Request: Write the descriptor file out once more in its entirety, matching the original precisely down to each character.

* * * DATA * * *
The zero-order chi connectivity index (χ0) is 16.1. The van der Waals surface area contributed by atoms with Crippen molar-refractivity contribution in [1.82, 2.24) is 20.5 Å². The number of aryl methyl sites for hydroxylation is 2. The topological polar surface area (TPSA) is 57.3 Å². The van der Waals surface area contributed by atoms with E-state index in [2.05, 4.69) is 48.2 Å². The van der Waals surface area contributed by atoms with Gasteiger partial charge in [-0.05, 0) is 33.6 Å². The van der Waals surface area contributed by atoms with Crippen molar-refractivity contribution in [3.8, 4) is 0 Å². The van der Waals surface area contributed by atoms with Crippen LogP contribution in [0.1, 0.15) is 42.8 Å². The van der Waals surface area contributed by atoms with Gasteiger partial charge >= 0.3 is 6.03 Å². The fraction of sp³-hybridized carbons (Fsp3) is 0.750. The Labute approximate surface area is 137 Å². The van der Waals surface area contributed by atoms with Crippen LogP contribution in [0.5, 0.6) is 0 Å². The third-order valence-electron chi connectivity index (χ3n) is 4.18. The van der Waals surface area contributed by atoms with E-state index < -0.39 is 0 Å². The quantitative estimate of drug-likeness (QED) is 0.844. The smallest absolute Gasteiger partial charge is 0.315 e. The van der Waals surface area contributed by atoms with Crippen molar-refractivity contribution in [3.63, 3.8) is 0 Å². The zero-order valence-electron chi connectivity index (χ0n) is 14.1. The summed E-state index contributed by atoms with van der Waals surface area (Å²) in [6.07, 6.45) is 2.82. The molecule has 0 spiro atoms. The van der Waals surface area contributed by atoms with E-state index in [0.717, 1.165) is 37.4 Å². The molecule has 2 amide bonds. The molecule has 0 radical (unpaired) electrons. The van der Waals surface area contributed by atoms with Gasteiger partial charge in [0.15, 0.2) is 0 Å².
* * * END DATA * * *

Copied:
The zero-order chi connectivity index (χ0) is 16.1. The van der Waals surface area contributed by atoms with Crippen molar-refractivity contribution in [1.82, 2.24) is 20.5 Å². The number of aryl methyl sites for hydroxylation is 2. The topological polar surface area (TPSA) is 57.3 Å². The van der Waals surface area contributed by atoms with E-state index in [2.05, 4.69) is 48.2 Å². The van der Waals surface area contributed by atoms with Gasteiger partial charge in [-0.05, 0) is 33.6 Å². The van der Waals surface area contributed by atoms with Crippen molar-refractivity contribution in [3.8, 4) is 0 Å². The van der Waals surface area contributed by atoms with Crippen LogP contribution in [0.1, 0.15) is 42.8 Å². The van der Waals surface area contributed by atoms with Gasteiger partial charge >= 0.3 is 6.03 Å². The fraction of sp³-hybridized carbons (Fsp3) is 0.750. The Labute approximate surface area is 137 Å². The van der Waals surface area contributed by atoms with Crippen LogP contribution in [0.5, 0.6) is 0 Å². The third-order valence-electron chi connectivity index (χ3n) is 4.18. The van der Waals surface area contributed by atoms with E-state index < -0.39 is 0 Å². The quantitative estimate of drug-likeness (QED) is 0.844. The smallest absolute Gasteiger partial charge is 0.315 e. The van der Waals surface area contributed by atoms with Crippen molar-refractivity contribution in [3.63, 3.8) is 0 Å². The zero-order valence-electron chi connectivity index (χ0n) is 14.1. The summed E-state index contributed by atoms with van der Waals surface area (Å²) in [6.07, 6.45) is 2.82. The molecule has 0 spiro atoms. The van der Waals surface area contributed by atoms with E-state index in [0.717, 1.165) is 37.4 Å². The molecule has 2 amide bonds. The molecule has 0 radical (unpaired) electrons. The van der Waals surface area contributed by atoms with Gasteiger partial charge in [0.15, 0.2) is 0 Å².